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Maintaining neutral sagittal cervical alignment after football helmet removal during emergency spine injury management

STUDY DESIGN: Descriptive laboratory study. OBJECTIVE: To determine whether the placement of padding beneath the occiput after helmet removal is an effective intervention to maintain neutral sagittal cervical spine alignment in a position comparable with the helmeted condition. SUMMARY OF BACKGROUND DATA: Current on-field recommendations for managing football athletes with suspected cervical spine injuries call for face mask removal, rather than helmet removal, because the combination of helmet and shoulder pads has been shown to maintain neutral cervical alignment. Therefore, in cases when helmet removal is required, recommendations also call for shoulder pad removal. Because removal of equipment causes motion, any technique that postpones the need to remove the shoulder pads would reduce prehospital motion. METHODS: Four lateral radiographs of 20 male participants were obtained (age = 23.6 +/- 2.7 years). Radiographs of participants wearing shoulder pads and helmet were first obtained. The helmet was removed and radiographs of participants with occipital padding were obtained immediately and 20 minutes later and finally without occipital padding. Cobb angle measurements for C2-C6 vertebral segments were determined by an orthopedic spine surgeon blinded to the study’s purpose. Intraobserver reliability was determined using intraclass coefficient analysis. Measurements were analyzed using a 1×4 repeated-measures analysis of variance and post hoc pairwise comparisons with Bonferroni correction. RESULTS: Intraobserver analysis showed excellent reliability (intraclass correlation = 1.0; 95% confidence interval [CI], 0.999-1.0). Repeated-measures analysis of variance detected significant differences (F(3,17) = 13.34; P < 0.001). Pairwise comparisons revealed no differences in cervical alignment (all measurements reported reflect lordosis) when comparing the baseline helmeted condition (10.1 degrees +/- 8.7 degrees ; 95% CI, 6.0-14.1) with the padded conditions. Measurements taken after removal of occipital padding (14.4 degrees +/- 8.1 degrees ; 95% CI, 10.6-18.2) demonstrated a significant increase in cervical lordosis compared with the immediate padded measurement (9.5 degrees +/- 6.9 degrees ; 95% CI, 6.3-12.7; P = 0.011) and the 20-minute padded measurement (6.5 degrees +/- 6.8 degrees ; 95% CI, 3.4-9.7; P < 0.001). CONCLUSION: Although face mask removal remains the standard, if it becomes necessary to remove the football helmet in the field, occipital padding (along with full body/head immobilization techniques) may be used to limit cervical lordosis, allowing safe delay of shoulder pad removal Keywords : Adult,analysis,Analysis of Variance,Athletes,Cervical Vertebrae,diagnostic imaging,Face,Football,Head Protective Devices,Humans,Immobilization,injuries,Laboratories,Lordosis,Male,methods,Motion,Radiography,Shoulder,Spinal Injuries,Spine,therapy,, Neutral,Sagittal,Cervical,Alignment,After, how long does physical therapy take for lower back pain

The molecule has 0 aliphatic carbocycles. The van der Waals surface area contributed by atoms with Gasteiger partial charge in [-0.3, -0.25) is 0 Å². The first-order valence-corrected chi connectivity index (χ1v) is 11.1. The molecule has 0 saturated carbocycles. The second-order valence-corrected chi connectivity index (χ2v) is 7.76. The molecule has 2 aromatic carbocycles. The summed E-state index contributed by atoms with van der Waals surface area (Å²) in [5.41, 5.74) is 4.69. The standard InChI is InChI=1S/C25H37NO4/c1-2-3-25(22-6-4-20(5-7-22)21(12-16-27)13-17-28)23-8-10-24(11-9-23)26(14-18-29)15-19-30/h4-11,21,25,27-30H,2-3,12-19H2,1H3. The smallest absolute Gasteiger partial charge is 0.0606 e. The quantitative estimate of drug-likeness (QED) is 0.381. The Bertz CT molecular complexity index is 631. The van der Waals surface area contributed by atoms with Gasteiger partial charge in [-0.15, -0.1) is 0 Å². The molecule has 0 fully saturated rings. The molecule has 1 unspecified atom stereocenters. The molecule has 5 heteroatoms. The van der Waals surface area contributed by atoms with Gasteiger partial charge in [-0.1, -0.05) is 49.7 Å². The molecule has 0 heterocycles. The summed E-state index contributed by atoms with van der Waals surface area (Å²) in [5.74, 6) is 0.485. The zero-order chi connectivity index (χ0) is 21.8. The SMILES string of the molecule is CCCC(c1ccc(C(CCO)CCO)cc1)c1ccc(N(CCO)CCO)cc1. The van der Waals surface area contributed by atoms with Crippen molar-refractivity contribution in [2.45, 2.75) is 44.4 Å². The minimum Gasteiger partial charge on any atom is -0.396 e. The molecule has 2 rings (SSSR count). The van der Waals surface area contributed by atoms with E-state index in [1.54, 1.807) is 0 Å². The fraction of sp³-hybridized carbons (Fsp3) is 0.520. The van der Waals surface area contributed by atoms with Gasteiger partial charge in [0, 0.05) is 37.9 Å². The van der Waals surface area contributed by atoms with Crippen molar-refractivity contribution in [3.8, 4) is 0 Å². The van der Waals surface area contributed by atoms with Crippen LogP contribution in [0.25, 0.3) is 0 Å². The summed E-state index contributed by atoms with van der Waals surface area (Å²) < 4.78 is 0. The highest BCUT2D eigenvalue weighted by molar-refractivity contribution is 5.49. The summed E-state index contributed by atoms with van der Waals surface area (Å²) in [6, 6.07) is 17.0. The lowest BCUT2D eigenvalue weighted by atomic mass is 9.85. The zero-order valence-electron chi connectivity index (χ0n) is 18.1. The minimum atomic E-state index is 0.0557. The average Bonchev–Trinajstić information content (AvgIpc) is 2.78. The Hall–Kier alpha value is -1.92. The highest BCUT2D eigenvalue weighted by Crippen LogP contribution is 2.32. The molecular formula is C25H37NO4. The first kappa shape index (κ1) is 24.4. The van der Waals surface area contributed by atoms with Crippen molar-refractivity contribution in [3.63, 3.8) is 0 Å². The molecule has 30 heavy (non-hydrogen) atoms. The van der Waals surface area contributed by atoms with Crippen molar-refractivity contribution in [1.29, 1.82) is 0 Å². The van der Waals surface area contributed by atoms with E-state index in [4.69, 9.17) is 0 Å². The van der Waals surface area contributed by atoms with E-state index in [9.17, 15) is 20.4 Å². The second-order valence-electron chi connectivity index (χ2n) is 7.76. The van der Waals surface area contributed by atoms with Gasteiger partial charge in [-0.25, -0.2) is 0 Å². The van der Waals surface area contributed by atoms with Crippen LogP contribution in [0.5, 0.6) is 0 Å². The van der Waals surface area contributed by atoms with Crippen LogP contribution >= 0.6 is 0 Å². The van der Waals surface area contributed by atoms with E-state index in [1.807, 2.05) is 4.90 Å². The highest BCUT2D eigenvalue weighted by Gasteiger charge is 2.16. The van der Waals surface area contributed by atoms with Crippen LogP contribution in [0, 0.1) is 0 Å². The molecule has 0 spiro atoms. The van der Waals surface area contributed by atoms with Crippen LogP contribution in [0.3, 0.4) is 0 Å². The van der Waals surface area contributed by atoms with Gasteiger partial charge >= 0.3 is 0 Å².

Date of Publication : 2012 Apr 15

Authors : Decoster LC;Burns MF;Swartz EE;Murthi DS;Hernandez AE;Vailas JC;Isham LL;

Organisation : New Hampshire Musculoskeletal Institute, Manchester, NH 03101, USA. Laura@nhmi.net

Journal of Publication : Spine (Phila Pa 1976 )

Pubmed Link : https://www.ncbi.nlm.nih.gov/pubmed/21857408

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